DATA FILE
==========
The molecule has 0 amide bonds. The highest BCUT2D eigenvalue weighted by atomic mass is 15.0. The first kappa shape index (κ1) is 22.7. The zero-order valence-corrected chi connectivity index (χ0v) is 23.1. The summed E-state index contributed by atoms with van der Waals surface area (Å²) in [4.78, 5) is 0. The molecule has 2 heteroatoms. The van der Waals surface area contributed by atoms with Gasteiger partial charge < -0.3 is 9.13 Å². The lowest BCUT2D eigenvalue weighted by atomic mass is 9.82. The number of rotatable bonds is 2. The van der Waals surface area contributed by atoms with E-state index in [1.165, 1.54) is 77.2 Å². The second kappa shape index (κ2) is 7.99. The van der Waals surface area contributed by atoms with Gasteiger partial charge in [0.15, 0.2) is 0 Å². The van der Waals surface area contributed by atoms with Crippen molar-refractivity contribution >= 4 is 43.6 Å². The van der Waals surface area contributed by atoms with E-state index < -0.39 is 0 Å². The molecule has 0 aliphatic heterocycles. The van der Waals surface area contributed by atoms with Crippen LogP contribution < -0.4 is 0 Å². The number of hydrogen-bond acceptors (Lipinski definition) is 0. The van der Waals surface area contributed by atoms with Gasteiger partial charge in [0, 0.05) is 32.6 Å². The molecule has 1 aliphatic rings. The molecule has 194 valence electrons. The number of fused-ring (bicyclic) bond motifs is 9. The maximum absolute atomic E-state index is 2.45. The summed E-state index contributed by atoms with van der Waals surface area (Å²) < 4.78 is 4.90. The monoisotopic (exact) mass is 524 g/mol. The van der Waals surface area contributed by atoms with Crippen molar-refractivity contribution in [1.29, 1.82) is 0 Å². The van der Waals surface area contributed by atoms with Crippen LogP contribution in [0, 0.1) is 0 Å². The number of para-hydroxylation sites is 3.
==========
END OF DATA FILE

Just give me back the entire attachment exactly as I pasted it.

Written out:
The molecule has 0 amide bonds. The highest BCUT2D eigenvalue weighted by atomic mass is 15.0. The first kappa shape index (κ1) is 22.7. The zero-order valence-corrected chi connectivity index (χ0v) is 23.1. The summed E-state index contributed by atoms with van der Waals surface area (Å²) in [4.78, 5) is 0. The molecule has 2 heteroatoms. The van der Waals surface area contributed by atoms with Gasteiger partial charge < -0.3 is 9.13 Å². The lowest BCUT2D eigenvalue weighted by atomic mass is 9.82. The number of rotatable bonds is 2. The van der Waals surface area contributed by atoms with E-state index in [1.165, 1.54) is 77.2 Å². The second kappa shape index (κ2) is 7.99. The van der Waals surface area contributed by atoms with Gasteiger partial charge in [0.15, 0.2) is 0 Å². The van der Waals surface area contributed by atoms with Crippen molar-refractivity contribution >= 4 is 43.6 Å². The van der Waals surface area contributed by atoms with E-state index < -0.39 is 0 Å². The molecule has 0 aliphatic heterocycles. The van der Waals surface area contributed by atoms with Crippen LogP contribution < -0.4 is 0 Å². The number of hydrogen-bond acceptors (Lipinski definition) is 0. The van der Waals surface area contributed by atoms with Gasteiger partial charge in [0, 0.05) is 32.6 Å². The molecule has 1 aliphatic rings. The molecule has 194 valence electrons. The number of fused-ring (bicyclic) bond motifs is 9. The maximum absolute atomic E-state index is 2.45. The summed E-state index contributed by atoms with van der Waals surface area (Å²) < 4.78 is 4.90. The monoisotopic (exact) mass is 524 g/mol. The van der Waals surface area contributed by atoms with Crippen molar-refractivity contribution in [1.29, 1.82) is 0 Å². The van der Waals surface area contributed by atoms with Crippen LogP contribution in [0, 0.1) is 0 Å². The number of para-hydroxylation sites is 3.